We protect our users from phishing attacks in a number of ways, including:
  • Using machine learning-based detection of spam and phishing messages, which has contributed to 99.9% accuracy in spam detection. 
  • Providing Safe Browsing warnings about dangerous links, within Gmail and across more than 2 billion browsers. 
  • Preventing suspicious account sign-ins through dynamic, risk-based challenges. 
  • Scanning email attachments for malware and other dangerous payloads. 

In addition, we’re taking multiple steps to combat this type of attack in the future, including updating our policies and enforcement on OAuth applications, updating our anti-spam systems to help prevent campaigns like this one, and augmenting monitoring of suspicious third-party apps that request information from our users.

How users can protect themselves 

We’re committed to keeping your Google Account safe, and have layers of defense in place to guard against sophisticated attacks of all types, from anti-hijacking systems detecting unusual behavior, to machine learning models that block malicious content, to protection measures in Chrome and through Safe Browsing that guard against visiting suspicious sites. In addition, here are a few ways users can further protect themselves:


How G Suite admins can protect their users 

We’ve separately notified G Suite customers whose users were tricked into granting OAuth access. While no further admin or user action is required for this incident, if you are a G Suite admin, consider the following best practices to generally improve security:

 Here is a list of more tips and tools to help you stay secure on the web.

Next Steps Toward More Connection Security



In January, we began our quest to improve how Chrome communicates the connection security of HTTP pages. Chrome now marks HTTP pages as “Not secure” if they have password or credit card fields. Beginning in October 2017, Chrome will show the “Not secure” warning in two additional situations: when users enter data on an HTTP page, and on all HTTP pages visited in Incognito mode.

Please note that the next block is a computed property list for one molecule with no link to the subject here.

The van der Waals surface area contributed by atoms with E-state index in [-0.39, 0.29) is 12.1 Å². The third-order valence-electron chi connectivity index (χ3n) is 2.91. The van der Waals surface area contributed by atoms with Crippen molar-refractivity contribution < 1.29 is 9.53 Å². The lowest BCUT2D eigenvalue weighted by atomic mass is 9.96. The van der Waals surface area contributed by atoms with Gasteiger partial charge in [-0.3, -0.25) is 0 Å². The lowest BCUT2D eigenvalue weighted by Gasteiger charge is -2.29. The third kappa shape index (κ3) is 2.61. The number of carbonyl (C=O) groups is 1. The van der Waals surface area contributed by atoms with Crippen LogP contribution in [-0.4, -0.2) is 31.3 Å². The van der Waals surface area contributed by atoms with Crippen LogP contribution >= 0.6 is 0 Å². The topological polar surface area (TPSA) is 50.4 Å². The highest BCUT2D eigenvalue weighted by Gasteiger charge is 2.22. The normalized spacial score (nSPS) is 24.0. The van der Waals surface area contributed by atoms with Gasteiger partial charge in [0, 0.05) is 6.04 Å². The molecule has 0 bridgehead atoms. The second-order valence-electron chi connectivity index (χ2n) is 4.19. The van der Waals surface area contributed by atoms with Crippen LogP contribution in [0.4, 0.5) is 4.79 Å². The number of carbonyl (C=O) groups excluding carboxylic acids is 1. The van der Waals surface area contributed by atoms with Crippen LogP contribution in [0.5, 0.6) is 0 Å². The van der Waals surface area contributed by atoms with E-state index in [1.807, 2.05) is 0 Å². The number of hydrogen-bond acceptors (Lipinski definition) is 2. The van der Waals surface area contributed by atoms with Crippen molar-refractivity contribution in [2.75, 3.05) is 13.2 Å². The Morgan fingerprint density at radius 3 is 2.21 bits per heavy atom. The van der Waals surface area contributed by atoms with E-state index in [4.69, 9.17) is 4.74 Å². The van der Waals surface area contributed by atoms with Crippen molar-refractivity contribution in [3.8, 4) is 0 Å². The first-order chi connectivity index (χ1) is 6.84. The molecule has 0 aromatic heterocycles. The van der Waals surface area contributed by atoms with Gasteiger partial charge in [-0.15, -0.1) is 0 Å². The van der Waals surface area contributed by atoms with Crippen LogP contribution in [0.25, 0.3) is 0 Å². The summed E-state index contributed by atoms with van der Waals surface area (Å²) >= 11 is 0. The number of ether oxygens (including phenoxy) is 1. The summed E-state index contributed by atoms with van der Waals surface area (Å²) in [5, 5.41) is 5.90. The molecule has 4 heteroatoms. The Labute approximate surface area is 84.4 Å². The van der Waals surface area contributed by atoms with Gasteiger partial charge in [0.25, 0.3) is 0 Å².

Treatment of HTTP pages in Chrome 62

Our plan
to label HTTP sites as non-secure is taking place in gradual steps, based on increasingly broad criteria. Since the change in Chrome 56, there has been a 23% reduction in the fraction of navigations to HTTP pages with password or credit card forms on desktop, and we’re ready to take the next steps.

Passwords and credit cards are not the only types of data that should be private. Any type of data that users type into websites should not be accessible to others on the network, so starting in version 62 Chrome will show the “Not secure” warning when users type data into HTTP sites.

Treatment of HTTP pages with user-entered data in Chrome 62


When users browse Chrome with Incognito mode, they likely have increased expectations of privacy. However, HTTP browsing is not private to others on the network, so in version 62 Chrome will also warn users when visiting an HTTP page in Incognito mode.

Eventually, we plan to show the “Not secure” warning for all HTTP pages, even outside Incognito mode. We will publish updates as we approach future releases, but don’t wait to get started moving to HTTPS! HTTPS is easier and cheaper than ever before, and it enables both the best performance the web offers and powerful new features that are too sensitive for HTTP. Check out our set-up guides to get started.

New Research: Keeping fake listings off Google Maps